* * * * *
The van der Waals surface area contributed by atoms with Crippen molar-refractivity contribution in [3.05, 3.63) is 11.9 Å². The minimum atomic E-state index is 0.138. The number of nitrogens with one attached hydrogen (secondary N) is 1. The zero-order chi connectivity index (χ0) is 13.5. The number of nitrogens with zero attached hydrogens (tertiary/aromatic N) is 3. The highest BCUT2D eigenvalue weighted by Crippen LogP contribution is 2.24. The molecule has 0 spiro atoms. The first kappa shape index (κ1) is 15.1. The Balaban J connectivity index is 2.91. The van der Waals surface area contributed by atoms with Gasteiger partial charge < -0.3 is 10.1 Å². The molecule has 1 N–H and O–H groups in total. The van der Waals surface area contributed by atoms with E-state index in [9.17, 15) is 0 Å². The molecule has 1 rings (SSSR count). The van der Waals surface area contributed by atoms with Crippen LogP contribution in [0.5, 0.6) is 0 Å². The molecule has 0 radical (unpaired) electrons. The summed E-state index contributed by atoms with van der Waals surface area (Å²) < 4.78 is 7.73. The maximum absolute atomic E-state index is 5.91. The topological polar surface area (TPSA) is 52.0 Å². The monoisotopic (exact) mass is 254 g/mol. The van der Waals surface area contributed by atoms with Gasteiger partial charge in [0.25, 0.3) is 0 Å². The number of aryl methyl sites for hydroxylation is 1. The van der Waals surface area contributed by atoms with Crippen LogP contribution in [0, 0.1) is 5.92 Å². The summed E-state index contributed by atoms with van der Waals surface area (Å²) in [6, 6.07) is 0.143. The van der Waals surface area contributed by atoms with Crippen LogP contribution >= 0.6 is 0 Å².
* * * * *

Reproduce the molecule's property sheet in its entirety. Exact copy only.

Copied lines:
The van der Waals surface area contributed by atoms with Crippen molar-refractivity contribution in [3.05, 3.63) is 11.9 Å². The minimum atomic E-state index is 0.138. The number of nitrogens with one attached hydrogen (secondary N) is 1. The zero-order chi connectivity index (χ0) is 13.5. The number of nitrogens with zero attached hydrogens (tertiary/aromatic N) is 3. The highest BCUT2D eigenvalue weighted by Crippen LogP contribution is 2.24. The molecule has 0 spiro atoms. The first kappa shape index (κ1) is 15.1. The Balaban J connectivity index is 2.91. The van der Waals surface area contributed by atoms with Gasteiger partial charge < -0.3 is 10.1 Å². The molecule has 1 N–H and O–H groups in total. The van der Waals surface area contributed by atoms with E-state index in [9.17, 15) is 0 Å². The molecule has 1 rings (SSSR count). The van der Waals surface area contributed by atoms with Crippen LogP contribution in [0.5, 0.6) is 0 Å². The molecule has 0 radical (unpaired) electrons. The summed E-state index contributed by atoms with van der Waals surface area (Å²) < 4.78 is 7.73. The maximum absolute atomic E-state index is 5.91. The topological polar surface area (TPSA) is 52.0 Å². The monoisotopic (exact) mass is 254 g/mol. The van der Waals surface area contributed by atoms with Gasteiger partial charge in [0.25, 0.3) is 0 Å². The number of aryl methyl sites for hydroxylation is 1. The van der Waals surface area contributed by atoms with Crippen LogP contribution in [0, 0.1) is 5.92 Å². The summed E-state index contributed by atoms with van der Waals surface area (Å²) in [6, 6.07) is 0.143. The van der Waals surface area contributed by atoms with Crippen LogP contribution >= 0.6 is 0 Å².